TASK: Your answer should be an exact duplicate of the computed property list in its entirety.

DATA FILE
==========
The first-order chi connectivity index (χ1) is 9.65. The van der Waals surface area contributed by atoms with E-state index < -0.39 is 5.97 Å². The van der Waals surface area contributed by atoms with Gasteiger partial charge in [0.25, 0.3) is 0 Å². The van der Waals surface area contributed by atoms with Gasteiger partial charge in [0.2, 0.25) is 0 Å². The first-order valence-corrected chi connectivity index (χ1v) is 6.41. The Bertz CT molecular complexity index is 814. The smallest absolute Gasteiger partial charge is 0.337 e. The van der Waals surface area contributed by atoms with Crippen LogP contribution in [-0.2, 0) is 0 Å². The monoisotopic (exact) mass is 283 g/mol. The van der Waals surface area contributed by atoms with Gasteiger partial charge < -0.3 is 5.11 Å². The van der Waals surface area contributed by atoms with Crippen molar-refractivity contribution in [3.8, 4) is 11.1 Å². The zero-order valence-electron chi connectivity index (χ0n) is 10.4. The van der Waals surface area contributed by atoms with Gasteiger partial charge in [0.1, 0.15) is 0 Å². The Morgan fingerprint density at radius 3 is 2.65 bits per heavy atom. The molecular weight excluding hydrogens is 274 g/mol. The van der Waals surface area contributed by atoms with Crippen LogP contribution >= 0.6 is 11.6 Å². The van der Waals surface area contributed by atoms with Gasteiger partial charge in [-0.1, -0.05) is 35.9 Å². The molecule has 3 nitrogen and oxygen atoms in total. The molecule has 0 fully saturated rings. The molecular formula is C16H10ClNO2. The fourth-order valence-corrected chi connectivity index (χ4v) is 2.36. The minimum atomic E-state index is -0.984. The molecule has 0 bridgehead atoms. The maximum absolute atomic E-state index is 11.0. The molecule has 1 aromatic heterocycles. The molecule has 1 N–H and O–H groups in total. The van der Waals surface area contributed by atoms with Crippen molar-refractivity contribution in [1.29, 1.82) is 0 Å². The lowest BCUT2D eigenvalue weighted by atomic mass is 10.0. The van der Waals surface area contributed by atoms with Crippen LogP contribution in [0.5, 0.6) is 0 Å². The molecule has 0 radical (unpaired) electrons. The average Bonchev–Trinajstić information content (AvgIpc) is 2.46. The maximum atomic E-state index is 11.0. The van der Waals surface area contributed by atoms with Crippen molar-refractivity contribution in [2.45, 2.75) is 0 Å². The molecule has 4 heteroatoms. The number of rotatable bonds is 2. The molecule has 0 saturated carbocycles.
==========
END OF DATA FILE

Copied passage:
The first-order chi connectivity index (χ1) is 9.65. The van der Waals surface area contributed by atoms with E-state index < -0.39 is 5.97 Å². The van der Waals surface area contributed by atoms with Gasteiger partial charge in [0.25, 0.3) is 0 Å². The van der Waals surface area contributed by atoms with Gasteiger partial charge in [0.2, 0.25) is 0 Å². The first-order valence-corrected chi connectivity index (χ1v) is 6.41. The Bertz CT molecular complexity index is 814. The smallest absolute Gasteiger partial charge is 0.337 e. The van der Waals surface area contributed by atoms with Crippen LogP contribution in [-0.2, 0) is 0 Å². The monoisotopic (exact) mass is 283 g/mol. The van der Waals surface area contributed by atoms with Gasteiger partial charge < -0.3 is 5.11 Å². The van der Waals surface area contributed by atoms with Crippen molar-refractivity contribution in [3.8, 4) is 11.1 Å². The zero-order valence-electron chi connectivity index (χ0n) is 10.4. The van der Waals surface area contributed by atoms with Gasteiger partial charge in [0.1, 0.15) is 0 Å². The Morgan fingerprint density at radius 3 is 2.65 bits per heavy atom. The molecular weight excluding hydrogens is 274 g/mol. The van der Waals surface area contributed by atoms with Crippen LogP contribution >= 0.6 is 11.6 Å². The van der Waals surface area contributed by atoms with Gasteiger partial charge in [-0.1, -0.05) is 35.9 Å². The molecule has 3 nitrogen and oxygen atoms in total. The molecule has 0 fully saturated rings. The molecular formula is C16H10ClNO2. The fourth-order valence-corrected chi connectivity index (χ4v) is 2.36. The minimum atomic E-state index is -0.984. The molecule has 0 bridgehead atoms. The maximum absolute atomic E-state index is 11.0. The molecule has 1 aromatic heterocycles. The molecule has 1 N–H and O–H groups in total. The van der Waals surface area contributed by atoms with Crippen molar-refractivity contribution in [1.29, 1.82) is 0 Å². The lowest BCUT2D eigenvalue weighted by atomic mass is 10.0. The van der Waals surface area contributed by atoms with Crippen LogP contribution in [0.5, 0.6) is 0 Å². The molecule has 0 radical (unpaired) electrons. The average Bonchev–Trinajstić information content (AvgIpc) is 2.46. The maximum atomic E-state index is 11.0. The van der Waals surface area contributed by atoms with Crippen molar-refractivity contribution in [2.45, 2.75) is 0 Å². The molecule has 4 heteroatoms. The number of rotatable bonds is 2. The molecule has 0 saturated carbocycles.